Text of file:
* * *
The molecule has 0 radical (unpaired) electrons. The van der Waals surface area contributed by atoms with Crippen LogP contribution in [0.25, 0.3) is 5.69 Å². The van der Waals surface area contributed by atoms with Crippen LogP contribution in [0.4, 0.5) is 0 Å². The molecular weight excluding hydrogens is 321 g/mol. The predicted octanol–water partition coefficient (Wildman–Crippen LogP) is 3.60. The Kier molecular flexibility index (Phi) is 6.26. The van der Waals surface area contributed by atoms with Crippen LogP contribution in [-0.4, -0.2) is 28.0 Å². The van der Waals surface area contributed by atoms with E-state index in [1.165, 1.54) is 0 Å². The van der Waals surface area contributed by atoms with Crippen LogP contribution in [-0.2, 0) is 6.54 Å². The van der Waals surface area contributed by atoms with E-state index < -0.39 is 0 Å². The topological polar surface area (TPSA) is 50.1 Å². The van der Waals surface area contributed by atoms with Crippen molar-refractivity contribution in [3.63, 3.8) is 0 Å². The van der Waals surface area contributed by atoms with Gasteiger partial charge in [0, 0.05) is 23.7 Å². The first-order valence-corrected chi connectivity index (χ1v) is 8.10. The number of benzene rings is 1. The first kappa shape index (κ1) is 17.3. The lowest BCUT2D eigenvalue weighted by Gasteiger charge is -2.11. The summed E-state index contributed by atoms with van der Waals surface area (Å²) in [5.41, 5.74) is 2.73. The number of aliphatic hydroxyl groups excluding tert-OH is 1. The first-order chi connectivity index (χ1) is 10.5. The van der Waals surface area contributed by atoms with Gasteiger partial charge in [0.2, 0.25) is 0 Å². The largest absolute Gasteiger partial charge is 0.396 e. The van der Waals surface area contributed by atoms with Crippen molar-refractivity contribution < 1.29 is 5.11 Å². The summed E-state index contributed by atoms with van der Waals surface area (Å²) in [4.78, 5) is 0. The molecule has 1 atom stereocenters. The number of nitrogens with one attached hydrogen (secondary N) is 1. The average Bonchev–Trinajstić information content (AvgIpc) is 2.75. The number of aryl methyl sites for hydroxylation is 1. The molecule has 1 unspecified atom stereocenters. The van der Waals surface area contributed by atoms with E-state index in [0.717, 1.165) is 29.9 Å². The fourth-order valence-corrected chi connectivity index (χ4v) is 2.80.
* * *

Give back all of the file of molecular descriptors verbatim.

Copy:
The molecule has 0 radical (unpaired) electrons. The van der Waals surface area contributed by atoms with Crippen LogP contribution in [0.25, 0.3) is 5.69 Å². The van der Waals surface area contributed by atoms with Crippen LogP contribution in [0.4, 0.5) is 0 Å². The molecular weight excluding hydrogens is 321 g/mol. The predicted octanol–water partition coefficient (Wildman–Crippen LogP) is 3.60. The Kier molecular flexibility index (Phi) is 6.26. The van der Waals surface area contributed by atoms with Crippen LogP contribution in [-0.4, -0.2) is 28.0 Å². The van der Waals surface area contributed by atoms with E-state index in [1.165, 1.54) is 0 Å². The van der Waals surface area contributed by atoms with Crippen LogP contribution in [-0.2, 0) is 6.54 Å². The van der Waals surface area contributed by atoms with E-state index < -0.39 is 0 Å². The topological polar surface area (TPSA) is 50.1 Å². The van der Waals surface area contributed by atoms with Crippen molar-refractivity contribution in [3.63, 3.8) is 0 Å². The van der Waals surface area contributed by atoms with Gasteiger partial charge in [0, 0.05) is 23.7 Å². The first-order valence-corrected chi connectivity index (χ1v) is 8.10. The number of benzene rings is 1. The first kappa shape index (κ1) is 17.3. The lowest BCUT2D eigenvalue weighted by Gasteiger charge is -2.11. The summed E-state index contributed by atoms with van der Waals surface area (Å²) in [5.41, 5.74) is 2.73. The number of aliphatic hydroxyl groups excluding tert-OH is 1. The first-order chi connectivity index (χ1) is 10.5. The van der Waals surface area contributed by atoms with Gasteiger partial charge in [0.2, 0.25) is 0 Å². The largest absolute Gasteiger partial charge is 0.396 e. The van der Waals surface area contributed by atoms with Crippen molar-refractivity contribution < 1.29 is 5.11 Å². The summed E-state index contributed by atoms with van der Waals surface area (Å²) in [4.78, 5) is 0. The molecule has 1 atom stereocenters. The number of nitrogens with one attached hydrogen (secondary N) is 1. The average Bonchev–Trinajstić information content (AvgIpc) is 2.75. The number of aryl methyl sites for hydroxylation is 1. The molecule has 1 unspecified atom stereocenters. The van der Waals surface area contributed by atoms with E-state index in [0.717, 1.165) is 29.9 Å². The fourth-order valence-corrected chi connectivity index (χ4v) is 2.80.